by Dennis Crouch
The chart below shows a measure of patent grant rate for a group of 30,000 recently completed patent prosecution cases. I reported earlier on the grant-rate differential based upon entity size classification: Large>Small>Micro. For this chart, I also added-in a second variable of whether the patent application filings were submitted by a registered US patent attorney or agent. As you might expect, those non-represented cases showed a much lower grant rate.
The most surprising result: Overall in this sample, I found that over 99% of patent applicants were represented by a US patent practitioner. An important note here is that the focus of this study was non-provisional utility application filings. I expect that the rate of true pro-se applications would be much greater if we looked at provisional patent applications.
I collected data of “disposals” for a four-week period during early 2021. I coded my database to consider each published patent application and whether (1) a patent issued in the case; or (2) the application was abandoned during the four-week period. I also coded each case according to its entity size and also whether a US patent attorney/agent had participated in the case. To calculate the grant rate, I simply divided the number of issued patents by the total disposals (issued patents + abandoned applications). Note here that this calculation is a bit different from the disposals that the USPTO uses for its examiner counts.
Entity type (Micro, Small, Large) is available from USPTO documents for each published patent application. It was more difficult to determine whether a particular applicant was represented. About 90% of the cases include a listing of one or more registered practitioners representing the parties. That linkage is typically created when the applicant files a power of attorney. For about 8% of the cases, I was able to look through the correspondence addresses for law-firms, individual attorneys, and applicants known to employ patent attorneys in order to conclude that they were represented. The final 2% required a case-by-case inspection. For each of those, obtained a copy of the application data sheet (if any) to see whether an attorney/agent had signed. In cases without an application data sheet, I looked for some responsive filing to determine whether it had been so signed.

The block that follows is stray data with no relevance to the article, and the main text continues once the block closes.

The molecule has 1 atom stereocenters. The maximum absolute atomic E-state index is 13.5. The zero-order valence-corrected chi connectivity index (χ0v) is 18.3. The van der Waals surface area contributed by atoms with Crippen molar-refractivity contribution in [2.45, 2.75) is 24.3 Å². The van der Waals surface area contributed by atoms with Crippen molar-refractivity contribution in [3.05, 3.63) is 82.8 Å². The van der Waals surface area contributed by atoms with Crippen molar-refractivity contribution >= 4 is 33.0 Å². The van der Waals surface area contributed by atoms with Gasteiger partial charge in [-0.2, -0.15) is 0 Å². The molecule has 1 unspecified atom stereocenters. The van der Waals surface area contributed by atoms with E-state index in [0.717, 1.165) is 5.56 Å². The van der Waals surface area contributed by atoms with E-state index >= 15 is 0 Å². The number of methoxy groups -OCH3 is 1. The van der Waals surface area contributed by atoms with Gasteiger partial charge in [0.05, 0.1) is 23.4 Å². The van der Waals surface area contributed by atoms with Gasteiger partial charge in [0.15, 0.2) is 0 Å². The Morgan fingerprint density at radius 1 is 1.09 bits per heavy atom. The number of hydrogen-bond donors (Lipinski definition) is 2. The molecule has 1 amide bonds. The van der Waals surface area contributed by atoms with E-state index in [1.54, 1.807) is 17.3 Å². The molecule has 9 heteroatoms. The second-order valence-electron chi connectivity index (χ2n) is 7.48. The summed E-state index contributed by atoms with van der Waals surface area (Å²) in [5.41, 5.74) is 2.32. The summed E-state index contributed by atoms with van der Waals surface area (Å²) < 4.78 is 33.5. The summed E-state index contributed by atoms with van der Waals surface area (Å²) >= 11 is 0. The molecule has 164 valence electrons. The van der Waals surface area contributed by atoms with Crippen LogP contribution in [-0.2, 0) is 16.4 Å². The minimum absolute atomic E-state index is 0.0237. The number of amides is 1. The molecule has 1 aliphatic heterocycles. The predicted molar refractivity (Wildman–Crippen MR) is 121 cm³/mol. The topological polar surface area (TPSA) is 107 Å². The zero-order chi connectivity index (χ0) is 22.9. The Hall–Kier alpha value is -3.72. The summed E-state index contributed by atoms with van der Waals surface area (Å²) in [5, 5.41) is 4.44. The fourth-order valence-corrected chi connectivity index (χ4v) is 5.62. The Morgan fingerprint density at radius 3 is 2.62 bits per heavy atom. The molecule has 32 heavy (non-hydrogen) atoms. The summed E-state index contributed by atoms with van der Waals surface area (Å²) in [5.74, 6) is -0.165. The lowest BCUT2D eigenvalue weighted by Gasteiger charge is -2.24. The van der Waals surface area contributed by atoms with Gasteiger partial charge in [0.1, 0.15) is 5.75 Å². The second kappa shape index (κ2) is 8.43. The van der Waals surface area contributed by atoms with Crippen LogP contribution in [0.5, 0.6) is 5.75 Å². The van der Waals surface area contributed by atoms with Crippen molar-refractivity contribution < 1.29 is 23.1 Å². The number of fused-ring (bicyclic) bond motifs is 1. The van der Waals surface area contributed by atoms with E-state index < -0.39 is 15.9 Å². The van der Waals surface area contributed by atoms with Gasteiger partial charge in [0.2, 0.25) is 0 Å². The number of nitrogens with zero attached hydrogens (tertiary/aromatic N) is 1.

I limited the scope of cases to only those that had been published because the files unpublished abandoned applications are not available for inspection. This likely skews the data somewhat because Small & Micro entities are somewhat more likely to file non-publication requests. However, about 90% of applications are published and so the impact of unpublished cases should not be too great.
In this sample, 74% of cases were tied to large entities; 23% to small entities; and 3% to micro entities. There are some important caveats regarding these entity sizes. Generally, a small entity can still be quite large. The basic cutoff is 500 employees. In addition, patent application at issue cannot have been licensed (obligated) to a large entity.
§ 121.802 What size standards are applicable to reduced patent fees programs?
A concern eligible for reduced patent fees is one:
(a) Whose number of employees, including affiliates, does not exceed 500 persons; and
(b) Which has not assigned, granted, conveyed, or licensed (and is under no obligation to do so) any rights in the invention to any person who made it and could not be classified as an independent inventor, or to any concern which would not qualify as a non-profit organization or a small business concern under this section.
13 CFR § 121.802. In addition, non-for profits (including universities) count as small entities without any limit on size.
Micro entities are a creation of the America Invents Act of 2011 and allow for reduced fees for individuals without much patenting experience (<5 prior applications filed for themselves) and who are not unduly wealthy (<3x median US household income). Again though, universities can count as micro entities. In my sample, a number of the small and micro entities are universities with a higher grant rate than the average for their category.
Generally, the USPTO requires non-human legal entities to be represented by a patent practitioners. Of the 22,000+ large entity filings in my sample, I found only 4 that were not represented by a US patent attorney/agent. Those cases appeared to me to be ones where the filer should have claimed small or micro entity status.